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Hopefully the title is very self-explanatory. I was wondering if there were any non-stellar objects, such as bright galaxies, which when looking with the naked eye were mistaken for stars in the time when asterisms were documented and catalogued...

For example, within the Big Dipper I believe it is Mizar which is in fact a binary star system. (Correct me if I am wrong!)

I was hoping perhaps for distant yet bright Messier objects being mistaken for stars...

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  • $\begingroup$ Most stars are binaries. And the middle "star" in Orion's sword is the Orion Nebula, aka M42. $\endgroup$
    – pela
    Commented Jan 30, 2016 at 13:53
  • $\begingroup$ If you're counting binaries(+) as "non-stellar", Alpha Centauri is a pretty obvious one... $\endgroup$
    – Jeff Y
    Commented Feb 1, 2016 at 16:20

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Most of Messier's objects are too dim to be seen by the naked eye. The few that are visible were mostly listed as stars in older lists.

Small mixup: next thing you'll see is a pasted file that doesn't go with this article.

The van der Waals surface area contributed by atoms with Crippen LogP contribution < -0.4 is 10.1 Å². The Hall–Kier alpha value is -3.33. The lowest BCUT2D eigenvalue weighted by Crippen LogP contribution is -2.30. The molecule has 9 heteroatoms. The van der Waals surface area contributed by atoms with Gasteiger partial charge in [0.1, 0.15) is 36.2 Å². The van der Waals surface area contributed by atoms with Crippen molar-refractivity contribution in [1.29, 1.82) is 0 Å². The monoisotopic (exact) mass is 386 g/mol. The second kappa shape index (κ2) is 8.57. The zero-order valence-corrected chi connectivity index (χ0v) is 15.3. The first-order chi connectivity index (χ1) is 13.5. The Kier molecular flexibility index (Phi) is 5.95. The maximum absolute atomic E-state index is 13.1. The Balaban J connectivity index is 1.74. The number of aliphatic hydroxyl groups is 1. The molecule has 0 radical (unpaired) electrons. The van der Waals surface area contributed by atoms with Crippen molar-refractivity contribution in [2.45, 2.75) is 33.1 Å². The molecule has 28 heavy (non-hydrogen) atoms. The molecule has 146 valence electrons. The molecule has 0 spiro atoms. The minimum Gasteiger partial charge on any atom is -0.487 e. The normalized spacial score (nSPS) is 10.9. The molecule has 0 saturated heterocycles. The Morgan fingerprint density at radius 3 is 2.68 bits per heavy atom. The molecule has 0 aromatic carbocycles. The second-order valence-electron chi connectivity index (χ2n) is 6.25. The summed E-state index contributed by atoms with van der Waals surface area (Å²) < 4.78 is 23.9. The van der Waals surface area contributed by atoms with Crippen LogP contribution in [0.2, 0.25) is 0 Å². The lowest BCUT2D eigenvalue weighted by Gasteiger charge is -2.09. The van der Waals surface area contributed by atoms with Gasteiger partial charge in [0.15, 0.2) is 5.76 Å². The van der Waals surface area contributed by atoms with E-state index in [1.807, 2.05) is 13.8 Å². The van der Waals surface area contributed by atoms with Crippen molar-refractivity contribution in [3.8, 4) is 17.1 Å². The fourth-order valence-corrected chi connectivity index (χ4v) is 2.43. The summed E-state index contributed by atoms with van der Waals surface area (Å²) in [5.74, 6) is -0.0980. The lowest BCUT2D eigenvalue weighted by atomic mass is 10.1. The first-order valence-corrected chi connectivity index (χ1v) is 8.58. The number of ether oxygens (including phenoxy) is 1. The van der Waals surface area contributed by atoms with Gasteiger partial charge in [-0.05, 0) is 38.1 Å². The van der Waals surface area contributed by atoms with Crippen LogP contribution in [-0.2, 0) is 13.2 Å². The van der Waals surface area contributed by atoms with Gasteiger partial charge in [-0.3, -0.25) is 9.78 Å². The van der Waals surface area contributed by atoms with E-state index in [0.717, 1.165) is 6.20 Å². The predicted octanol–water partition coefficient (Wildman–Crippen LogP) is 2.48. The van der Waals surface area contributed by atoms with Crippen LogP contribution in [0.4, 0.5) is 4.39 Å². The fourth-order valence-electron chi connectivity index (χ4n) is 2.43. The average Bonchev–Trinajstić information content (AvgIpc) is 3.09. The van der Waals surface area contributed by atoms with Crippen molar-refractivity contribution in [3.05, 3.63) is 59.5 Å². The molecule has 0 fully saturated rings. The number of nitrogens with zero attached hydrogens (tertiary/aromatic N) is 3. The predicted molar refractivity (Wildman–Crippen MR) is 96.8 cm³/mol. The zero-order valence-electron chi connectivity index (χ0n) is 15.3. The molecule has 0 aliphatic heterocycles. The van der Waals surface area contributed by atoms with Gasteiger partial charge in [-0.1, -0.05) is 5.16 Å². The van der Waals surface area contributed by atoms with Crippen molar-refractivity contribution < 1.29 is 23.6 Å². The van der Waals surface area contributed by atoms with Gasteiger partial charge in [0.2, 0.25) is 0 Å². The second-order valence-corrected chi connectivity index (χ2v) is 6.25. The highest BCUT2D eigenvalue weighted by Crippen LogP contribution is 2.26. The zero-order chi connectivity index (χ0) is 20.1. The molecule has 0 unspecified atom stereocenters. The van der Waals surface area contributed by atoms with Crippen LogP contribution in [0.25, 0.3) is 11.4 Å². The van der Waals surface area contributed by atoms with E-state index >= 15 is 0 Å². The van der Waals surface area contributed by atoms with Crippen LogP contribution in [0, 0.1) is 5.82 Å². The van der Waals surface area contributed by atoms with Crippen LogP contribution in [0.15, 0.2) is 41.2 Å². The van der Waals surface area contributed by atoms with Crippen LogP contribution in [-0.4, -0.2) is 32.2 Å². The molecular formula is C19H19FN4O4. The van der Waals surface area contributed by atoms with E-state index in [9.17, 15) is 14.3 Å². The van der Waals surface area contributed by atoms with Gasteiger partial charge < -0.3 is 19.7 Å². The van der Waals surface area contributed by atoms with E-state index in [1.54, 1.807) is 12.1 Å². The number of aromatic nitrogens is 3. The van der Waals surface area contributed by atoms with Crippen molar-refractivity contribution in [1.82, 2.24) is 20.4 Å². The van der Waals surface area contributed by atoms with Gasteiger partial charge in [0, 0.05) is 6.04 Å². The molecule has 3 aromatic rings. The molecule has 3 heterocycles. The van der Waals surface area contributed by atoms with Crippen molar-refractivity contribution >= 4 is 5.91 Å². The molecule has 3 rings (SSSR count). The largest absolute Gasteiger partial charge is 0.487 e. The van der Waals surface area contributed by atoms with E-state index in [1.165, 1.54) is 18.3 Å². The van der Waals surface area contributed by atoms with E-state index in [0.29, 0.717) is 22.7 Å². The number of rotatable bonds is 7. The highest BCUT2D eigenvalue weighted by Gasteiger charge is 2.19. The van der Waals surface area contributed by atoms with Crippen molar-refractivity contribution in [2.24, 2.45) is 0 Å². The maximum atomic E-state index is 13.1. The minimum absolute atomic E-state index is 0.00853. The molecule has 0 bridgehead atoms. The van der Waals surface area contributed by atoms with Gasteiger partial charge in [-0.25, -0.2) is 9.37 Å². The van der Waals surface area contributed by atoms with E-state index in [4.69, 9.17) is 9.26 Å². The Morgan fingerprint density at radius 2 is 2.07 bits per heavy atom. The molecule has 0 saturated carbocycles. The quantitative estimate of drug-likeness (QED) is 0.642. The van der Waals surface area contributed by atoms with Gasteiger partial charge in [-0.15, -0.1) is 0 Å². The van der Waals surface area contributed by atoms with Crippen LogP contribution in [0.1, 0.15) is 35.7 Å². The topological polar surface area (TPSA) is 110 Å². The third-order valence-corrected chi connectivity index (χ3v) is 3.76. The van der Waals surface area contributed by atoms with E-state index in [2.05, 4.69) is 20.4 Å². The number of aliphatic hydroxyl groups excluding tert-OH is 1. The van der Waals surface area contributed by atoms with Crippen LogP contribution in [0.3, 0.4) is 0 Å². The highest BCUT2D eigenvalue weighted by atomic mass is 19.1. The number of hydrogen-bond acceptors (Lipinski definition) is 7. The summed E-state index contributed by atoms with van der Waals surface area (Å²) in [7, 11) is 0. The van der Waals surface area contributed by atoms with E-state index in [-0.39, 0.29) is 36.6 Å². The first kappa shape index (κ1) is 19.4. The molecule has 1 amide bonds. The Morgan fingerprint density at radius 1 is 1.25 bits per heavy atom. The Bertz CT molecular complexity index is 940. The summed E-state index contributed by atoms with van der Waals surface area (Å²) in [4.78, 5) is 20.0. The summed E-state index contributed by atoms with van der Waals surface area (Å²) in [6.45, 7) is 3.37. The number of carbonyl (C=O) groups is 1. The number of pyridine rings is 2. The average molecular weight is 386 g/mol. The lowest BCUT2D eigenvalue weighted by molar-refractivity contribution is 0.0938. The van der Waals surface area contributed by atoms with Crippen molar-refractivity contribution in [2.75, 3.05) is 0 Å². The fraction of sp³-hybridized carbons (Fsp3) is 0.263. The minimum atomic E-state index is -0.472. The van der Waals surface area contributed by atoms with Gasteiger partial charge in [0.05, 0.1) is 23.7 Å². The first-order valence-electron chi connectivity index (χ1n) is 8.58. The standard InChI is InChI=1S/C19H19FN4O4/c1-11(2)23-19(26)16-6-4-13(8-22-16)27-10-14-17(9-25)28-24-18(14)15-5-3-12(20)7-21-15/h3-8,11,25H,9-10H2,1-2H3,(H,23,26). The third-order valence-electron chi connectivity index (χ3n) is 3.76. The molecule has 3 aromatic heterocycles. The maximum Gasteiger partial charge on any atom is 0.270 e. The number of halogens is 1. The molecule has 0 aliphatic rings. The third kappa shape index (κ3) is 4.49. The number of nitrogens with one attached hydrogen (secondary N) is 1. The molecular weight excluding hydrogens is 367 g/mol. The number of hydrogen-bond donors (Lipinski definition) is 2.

Edmund Halley lists 6 "luminous patches" which "discover themselves only by the telescope, and appear to the naked eye like small fixt stars" (Halley).

These include M42, in Orion, part of the sword (or what ever that is between the hunter's legs), and Omega Centuari, listed as a minor star in the centaur (roughly on the horse's back) in Bayer's list.

(The other objects on Halley's list were either known to be "cloud-like" [M31] or too faint for naked eye astronomy.]

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The Sword of Orion includes the Great nebula in Orion (M42), which is naked eye visible. Depending on the seeing, the nebula can be mistaken for a star.

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